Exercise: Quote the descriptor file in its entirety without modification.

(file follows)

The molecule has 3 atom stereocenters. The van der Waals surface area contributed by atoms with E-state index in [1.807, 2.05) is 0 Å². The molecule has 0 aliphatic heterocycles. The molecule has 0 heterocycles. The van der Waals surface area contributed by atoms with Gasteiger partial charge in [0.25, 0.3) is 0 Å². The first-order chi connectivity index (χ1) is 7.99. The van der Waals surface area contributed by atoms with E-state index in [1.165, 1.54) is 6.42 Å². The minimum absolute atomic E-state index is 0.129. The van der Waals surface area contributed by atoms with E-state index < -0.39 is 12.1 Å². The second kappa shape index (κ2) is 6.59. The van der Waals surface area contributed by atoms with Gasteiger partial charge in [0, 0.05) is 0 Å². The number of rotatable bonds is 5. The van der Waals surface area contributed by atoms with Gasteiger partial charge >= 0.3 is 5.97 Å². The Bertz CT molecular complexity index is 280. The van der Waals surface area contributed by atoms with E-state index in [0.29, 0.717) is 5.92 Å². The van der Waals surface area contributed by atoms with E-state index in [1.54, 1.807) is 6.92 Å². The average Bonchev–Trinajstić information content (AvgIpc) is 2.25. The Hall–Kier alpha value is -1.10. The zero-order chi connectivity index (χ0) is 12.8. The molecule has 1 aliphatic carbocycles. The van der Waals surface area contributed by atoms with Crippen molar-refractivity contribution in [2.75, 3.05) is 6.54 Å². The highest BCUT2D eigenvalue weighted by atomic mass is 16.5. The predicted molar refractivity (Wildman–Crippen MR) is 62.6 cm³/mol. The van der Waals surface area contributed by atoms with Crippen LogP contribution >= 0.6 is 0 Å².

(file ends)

The molecule has 3 atom stereocenters. The van der Waals surface area contributed by atoms with E-state index in [1.807, 2.05) is 0 Å². The molecule has 0 aliphatic heterocycles. The molecule has 0 heterocycles. The van der Waals surface area contributed by atoms with Gasteiger partial charge in [0.25, 0.3) is 0 Å². The first-order chi connectivity index (χ1) is 7.99. The van der Waals surface area contributed by atoms with E-state index in [1.165, 1.54) is 6.42 Å². The minimum absolute atomic E-state index is 0.129. The van der Waals surface area contributed by atoms with E-state index < -0.39 is 12.1 Å². The second kappa shape index (κ2) is 6.59. The van der Waals surface area contributed by atoms with Gasteiger partial charge in [0, 0.05) is 0 Å². The number of rotatable bonds is 5. The van der Waals surface area contributed by atoms with Gasteiger partial charge >= 0.3 is 5.97 Å². The Bertz CT molecular complexity index is 280. The van der Waals surface area contributed by atoms with E-state index in [0.29, 0.717) is 5.92 Å². The van der Waals surface area contributed by atoms with E-state index in [1.54, 1.807) is 6.92 Å². The average Bonchev–Trinajstić information content (AvgIpc) is 2.25. The Hall–Kier alpha value is -1.10. The zero-order chi connectivity index (χ0) is 12.8. The molecule has 1 aliphatic carbocycles. The van der Waals surface area contributed by atoms with Crippen molar-refractivity contribution in [2.75, 3.05) is 6.54 Å². The highest BCUT2D eigenvalue weighted by atomic mass is 16.5. The predicted molar refractivity (Wildman–Crippen MR) is 62.6 cm³/mol. The van der Waals surface area contributed by atoms with Crippen LogP contribution >= 0.6 is 0 Å².